Restricted artificial pancreas use may suffice
medwireNews: Restricting use of an artificial pancreas to the evening and nighttime, with standard pump therapy the rest of the time, seems to deliver similar benefits to using one all day and night in patients with Type 1 diabetes, a study suggests.
Eric Renard (Montpellier University Hospital, France) and colleagues previously tested evening/nighttime use only, finding improved blood glucose control compared with standard pump therapy. But they were then surprised when a different study, testing all day and night artificial pancreas use, reported improvements very similar to their own, leading them to extend their study to add a period of 24-hour usage.
Twenty patients from their original trial participated. In the original randomised crossover study, the participants had maintained their blood glucose within the target range of 3.9–10.0 mmol/L for 59.7% of the time (over 24 hours) during the control standard pump therapy stage versus 63.6% during the evening/night artificial pancreas stage, which was a significant difference.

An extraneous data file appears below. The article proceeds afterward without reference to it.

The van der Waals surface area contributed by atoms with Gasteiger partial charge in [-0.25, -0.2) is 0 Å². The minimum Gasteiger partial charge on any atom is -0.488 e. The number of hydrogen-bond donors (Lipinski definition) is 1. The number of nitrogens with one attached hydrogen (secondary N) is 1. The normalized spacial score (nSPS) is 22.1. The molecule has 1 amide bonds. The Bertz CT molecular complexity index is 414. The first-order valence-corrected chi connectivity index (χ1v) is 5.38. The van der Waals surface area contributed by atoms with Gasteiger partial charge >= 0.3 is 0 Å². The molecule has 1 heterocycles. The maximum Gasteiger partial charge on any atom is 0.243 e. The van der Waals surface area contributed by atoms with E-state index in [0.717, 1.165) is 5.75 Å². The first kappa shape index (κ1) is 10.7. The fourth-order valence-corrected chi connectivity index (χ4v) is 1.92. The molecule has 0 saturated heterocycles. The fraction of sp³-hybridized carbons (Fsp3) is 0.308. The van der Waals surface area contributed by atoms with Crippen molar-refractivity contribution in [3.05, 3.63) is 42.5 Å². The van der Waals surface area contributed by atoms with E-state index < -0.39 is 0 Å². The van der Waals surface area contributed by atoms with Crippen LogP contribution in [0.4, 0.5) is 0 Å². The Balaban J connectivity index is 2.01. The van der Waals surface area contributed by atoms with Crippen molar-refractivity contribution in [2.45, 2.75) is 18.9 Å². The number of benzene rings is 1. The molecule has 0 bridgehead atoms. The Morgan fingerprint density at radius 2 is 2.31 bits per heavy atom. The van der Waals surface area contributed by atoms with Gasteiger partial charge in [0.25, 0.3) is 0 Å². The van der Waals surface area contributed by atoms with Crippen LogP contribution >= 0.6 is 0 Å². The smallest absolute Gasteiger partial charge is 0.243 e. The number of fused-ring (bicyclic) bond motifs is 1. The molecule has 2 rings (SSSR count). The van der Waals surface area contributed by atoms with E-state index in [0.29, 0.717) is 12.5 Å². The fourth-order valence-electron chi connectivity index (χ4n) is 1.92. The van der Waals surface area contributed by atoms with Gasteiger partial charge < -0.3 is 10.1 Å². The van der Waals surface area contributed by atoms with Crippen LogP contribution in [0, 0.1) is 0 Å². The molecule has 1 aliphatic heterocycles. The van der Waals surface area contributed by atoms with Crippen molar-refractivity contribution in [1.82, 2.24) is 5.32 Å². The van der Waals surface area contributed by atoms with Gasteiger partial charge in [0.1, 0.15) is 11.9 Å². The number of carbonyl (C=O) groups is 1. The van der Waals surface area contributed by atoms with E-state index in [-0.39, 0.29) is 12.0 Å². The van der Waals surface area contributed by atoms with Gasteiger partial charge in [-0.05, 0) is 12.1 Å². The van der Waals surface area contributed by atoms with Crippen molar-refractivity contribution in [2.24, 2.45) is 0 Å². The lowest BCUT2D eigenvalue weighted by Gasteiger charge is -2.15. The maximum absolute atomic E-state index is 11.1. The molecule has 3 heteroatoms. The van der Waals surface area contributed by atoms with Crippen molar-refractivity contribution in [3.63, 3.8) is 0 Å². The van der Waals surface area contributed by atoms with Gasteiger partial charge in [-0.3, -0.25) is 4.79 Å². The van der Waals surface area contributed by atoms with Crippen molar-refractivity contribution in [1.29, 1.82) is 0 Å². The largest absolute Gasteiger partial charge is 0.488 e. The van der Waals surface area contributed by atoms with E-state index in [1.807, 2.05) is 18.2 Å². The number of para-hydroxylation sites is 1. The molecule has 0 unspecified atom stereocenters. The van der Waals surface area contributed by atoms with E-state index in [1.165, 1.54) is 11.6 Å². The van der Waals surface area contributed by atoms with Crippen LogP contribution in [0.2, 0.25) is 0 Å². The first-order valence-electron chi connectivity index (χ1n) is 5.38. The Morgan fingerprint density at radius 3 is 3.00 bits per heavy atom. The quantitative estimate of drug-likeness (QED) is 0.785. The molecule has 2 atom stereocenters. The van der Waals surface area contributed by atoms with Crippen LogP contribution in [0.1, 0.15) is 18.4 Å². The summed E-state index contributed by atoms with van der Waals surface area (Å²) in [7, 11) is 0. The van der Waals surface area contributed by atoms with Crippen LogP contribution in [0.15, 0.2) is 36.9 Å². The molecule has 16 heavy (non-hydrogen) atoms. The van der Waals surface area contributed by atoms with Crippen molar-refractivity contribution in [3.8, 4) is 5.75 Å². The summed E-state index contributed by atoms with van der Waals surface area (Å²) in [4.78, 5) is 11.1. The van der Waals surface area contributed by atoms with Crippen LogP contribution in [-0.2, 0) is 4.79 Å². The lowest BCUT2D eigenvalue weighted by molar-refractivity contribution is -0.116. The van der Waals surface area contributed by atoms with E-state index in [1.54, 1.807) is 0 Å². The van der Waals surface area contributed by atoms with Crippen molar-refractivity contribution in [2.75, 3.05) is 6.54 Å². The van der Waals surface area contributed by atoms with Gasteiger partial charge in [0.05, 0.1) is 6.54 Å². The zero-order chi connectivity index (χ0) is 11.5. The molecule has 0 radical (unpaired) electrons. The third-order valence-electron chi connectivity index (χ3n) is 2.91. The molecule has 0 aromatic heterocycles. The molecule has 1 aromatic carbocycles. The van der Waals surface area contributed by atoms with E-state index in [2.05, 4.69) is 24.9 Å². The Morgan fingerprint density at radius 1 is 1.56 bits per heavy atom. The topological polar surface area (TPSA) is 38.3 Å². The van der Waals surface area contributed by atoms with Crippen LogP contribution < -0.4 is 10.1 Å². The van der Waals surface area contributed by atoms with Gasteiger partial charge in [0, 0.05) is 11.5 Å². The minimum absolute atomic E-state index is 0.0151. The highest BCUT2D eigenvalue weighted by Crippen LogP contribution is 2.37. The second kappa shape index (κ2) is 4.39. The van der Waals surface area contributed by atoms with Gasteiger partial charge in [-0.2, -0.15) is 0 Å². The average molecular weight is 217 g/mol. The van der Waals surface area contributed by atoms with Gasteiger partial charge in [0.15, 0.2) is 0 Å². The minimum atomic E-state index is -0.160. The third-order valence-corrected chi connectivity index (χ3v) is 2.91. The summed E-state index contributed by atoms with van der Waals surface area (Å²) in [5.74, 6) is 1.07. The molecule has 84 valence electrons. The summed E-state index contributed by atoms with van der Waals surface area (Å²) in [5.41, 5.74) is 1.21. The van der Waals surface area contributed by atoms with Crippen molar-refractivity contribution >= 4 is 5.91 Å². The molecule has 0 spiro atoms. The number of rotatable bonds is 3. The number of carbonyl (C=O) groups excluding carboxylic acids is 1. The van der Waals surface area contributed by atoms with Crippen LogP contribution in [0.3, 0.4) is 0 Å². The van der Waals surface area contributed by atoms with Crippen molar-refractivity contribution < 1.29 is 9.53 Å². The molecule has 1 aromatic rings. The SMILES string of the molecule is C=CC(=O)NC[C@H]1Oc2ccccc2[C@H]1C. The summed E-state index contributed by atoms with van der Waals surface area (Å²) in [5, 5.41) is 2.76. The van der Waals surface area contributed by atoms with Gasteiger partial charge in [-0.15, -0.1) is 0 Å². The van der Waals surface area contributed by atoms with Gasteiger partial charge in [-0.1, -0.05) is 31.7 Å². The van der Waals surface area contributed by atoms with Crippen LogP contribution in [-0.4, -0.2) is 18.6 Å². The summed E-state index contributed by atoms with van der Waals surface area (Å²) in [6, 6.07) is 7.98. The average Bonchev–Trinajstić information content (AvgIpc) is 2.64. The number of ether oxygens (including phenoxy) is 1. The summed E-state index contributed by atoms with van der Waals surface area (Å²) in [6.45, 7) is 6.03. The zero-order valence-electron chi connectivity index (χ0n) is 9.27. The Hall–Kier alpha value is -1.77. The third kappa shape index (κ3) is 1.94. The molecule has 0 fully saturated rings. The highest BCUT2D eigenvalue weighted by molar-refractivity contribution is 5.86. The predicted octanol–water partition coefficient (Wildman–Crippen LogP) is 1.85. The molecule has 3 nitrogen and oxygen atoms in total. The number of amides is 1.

During the extension study, 24-hour pump use did improve on this, but only slightly, at 64.7%, reports the team in Diabetes Care.
There were larger improvements in blood glucose control during the daytime period (08:00–20:00), when patients had previously not used the artificial pancreas, with blood glucose control maintained for 64.9% of the time versus 61.2% in the evening/nighttime use period and 60.7% in the control period, although these were not statistically significant.
However, daytime blood glucose variability was significant improved with 24-hour over evening/nighttime artificial pancreas use, with the standard deviation of blood glucose being 3.2 versus 3.4 mmol/L.
The researchers caution that this was not a direct randomised comparison, so the results are not conclusive. Nevertheless, they suggest that the “lack of a significant difference on major glucose control outcomes” between 24-hour and evening/nighttime artificial pancreas use suggests that the latter might be the most viable initial commercial use of the artificial pancreas.
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